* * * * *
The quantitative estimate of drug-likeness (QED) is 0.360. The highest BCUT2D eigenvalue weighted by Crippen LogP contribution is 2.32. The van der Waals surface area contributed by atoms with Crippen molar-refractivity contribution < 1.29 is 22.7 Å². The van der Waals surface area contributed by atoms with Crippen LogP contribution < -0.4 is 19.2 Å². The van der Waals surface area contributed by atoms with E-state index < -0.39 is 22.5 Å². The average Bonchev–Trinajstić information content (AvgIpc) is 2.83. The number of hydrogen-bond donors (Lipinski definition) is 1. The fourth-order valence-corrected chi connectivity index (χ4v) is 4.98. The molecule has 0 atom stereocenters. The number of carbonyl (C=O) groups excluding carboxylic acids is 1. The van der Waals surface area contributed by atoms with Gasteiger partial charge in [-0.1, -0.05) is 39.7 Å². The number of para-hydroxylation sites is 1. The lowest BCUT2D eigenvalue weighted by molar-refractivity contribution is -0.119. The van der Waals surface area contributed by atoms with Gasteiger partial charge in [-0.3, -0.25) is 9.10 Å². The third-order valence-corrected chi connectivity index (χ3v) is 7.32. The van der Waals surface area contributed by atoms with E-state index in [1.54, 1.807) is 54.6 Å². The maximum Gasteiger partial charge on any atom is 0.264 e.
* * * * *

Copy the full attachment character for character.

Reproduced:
The quantitative estimate of drug-likeness (QED) is 0.360. The highest BCUT2D eigenvalue weighted by Crippen LogP contribution is 2.32. The van der Waals surface area contributed by atoms with Crippen molar-refractivity contribution < 1.29 is 22.7 Å². The van der Waals surface area contributed by atoms with Crippen LogP contribution < -0.4 is 19.2 Å². The van der Waals surface area contributed by atoms with E-state index < -0.39 is 22.5 Å². The average Bonchev–Trinajstić information content (AvgIpc) is 2.83. The number of hydrogen-bond donors (Lipinski definition) is 1. The fourth-order valence-corrected chi connectivity index (χ4v) is 4.98. The molecule has 0 atom stereocenters. The number of carbonyl (C=O) groups excluding carboxylic acids is 1. The van der Waals surface area contributed by atoms with Gasteiger partial charge in [-0.1, -0.05) is 39.7 Å². The number of para-hydroxylation sites is 1. The lowest BCUT2D eigenvalue weighted by molar-refractivity contribution is -0.119. The van der Waals surface area contributed by atoms with Gasteiger partial charge in [-0.3, -0.25) is 9.10 Å². The third-order valence-corrected chi connectivity index (χ3v) is 7.32. The van der Waals surface area contributed by atoms with E-state index in [1.54, 1.807) is 54.6 Å². The maximum Gasteiger partial charge on any atom is 0.264 e.